Trip Report: Poland 2018

NATO Tiger Meet newcomers 6 Eskadra Lotnictwa Taktycznego of the Polish Air Force at Poznań-Krzesiny airbase hosted the annual tactics exercise for the very first time. This was also the first time that South West Aviation Photographers would be attending the traditional spotter’s day.

With direct Ryanair flights from Bristol to Poznan, transport to and from the area was one of the simplest yet. We spent the first day visiting a number of local General Aviation airfields and of note was Poznan-Kobylnica which not only did it have a MiG 21 as a gate guard, it also boasted five Antonov An-2s.

While our main reason for visiting Poland was the NATO Tiger Meet, there were a few museum we wanted to visit during our time there with the first being the Lubuskie Muzeum Wojskowe. This is a fantastic little museum with the majority of the aircraft positioned in the gardens of the house the museum was housed in. Notable aircraft present were a single seat PZL-Mielec Iskra, believed to be the only one in existence and an Ilyushin IL-28. In a different way of operating to museums here in the UK there was a standard entrance fee to get into the grounds and then an additional fee with a separate ticket issued to enter an aircraft hangar which contained a Yakovlev Yak-12A, PZL-Mielec TS-8 Bies and Yakovlev Yak-18. The museum entrance fee was very reasonable, with the standard entrance fee being the equivalent of roughly £2.00 and an additional 75p got access to the hangar. As well as aircraft the museum houses a collection of heavy weapons and tracked vehicles.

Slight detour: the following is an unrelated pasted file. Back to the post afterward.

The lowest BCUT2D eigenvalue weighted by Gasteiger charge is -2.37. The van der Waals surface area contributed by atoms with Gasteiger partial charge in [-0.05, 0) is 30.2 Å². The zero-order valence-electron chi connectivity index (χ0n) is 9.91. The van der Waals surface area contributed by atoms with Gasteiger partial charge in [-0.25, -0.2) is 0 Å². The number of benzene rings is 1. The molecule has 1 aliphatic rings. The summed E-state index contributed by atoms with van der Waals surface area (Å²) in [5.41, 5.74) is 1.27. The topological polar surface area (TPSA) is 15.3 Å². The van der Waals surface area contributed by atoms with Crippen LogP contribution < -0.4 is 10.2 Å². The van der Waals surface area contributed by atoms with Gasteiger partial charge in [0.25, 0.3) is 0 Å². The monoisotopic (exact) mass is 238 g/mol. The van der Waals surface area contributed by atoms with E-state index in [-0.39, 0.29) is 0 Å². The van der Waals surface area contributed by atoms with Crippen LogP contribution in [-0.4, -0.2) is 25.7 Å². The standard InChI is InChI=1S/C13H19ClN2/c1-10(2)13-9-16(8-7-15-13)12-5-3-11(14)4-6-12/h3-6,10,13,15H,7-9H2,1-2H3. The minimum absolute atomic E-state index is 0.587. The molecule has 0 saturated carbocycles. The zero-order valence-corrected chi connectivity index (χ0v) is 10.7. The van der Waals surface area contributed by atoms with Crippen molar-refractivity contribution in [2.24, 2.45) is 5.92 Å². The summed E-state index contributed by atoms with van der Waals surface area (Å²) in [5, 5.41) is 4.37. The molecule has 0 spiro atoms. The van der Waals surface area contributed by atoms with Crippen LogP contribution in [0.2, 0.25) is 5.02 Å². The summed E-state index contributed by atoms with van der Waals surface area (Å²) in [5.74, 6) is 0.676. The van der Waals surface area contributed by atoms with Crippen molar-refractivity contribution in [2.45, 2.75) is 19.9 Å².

With the Poland – Germany boarder not too far away we carried on after the Lubuskie museum to the Flugplatzmuseum at Cottbus. This museum is a homage to the East German Air Force with many Soviet era aircraft including multiple MiG and Mil aircraft. Gary had done some research as we always do with any international trip and discovered that the museum at had an extensive reserve collection. After negotiations via email before we left the UK we managed to arrange access to the collection which contained an Antonov An-2T, Mil Mi-1 MU and Poeschel P.300 Equator amongst many other items.

On the way back we popped into Zielona Gora-Babimost, seeing yet more An-2s including a rather attractive purple example which was flying locally in the crop spraying role, and finally some wrecks and relics in Powodowo.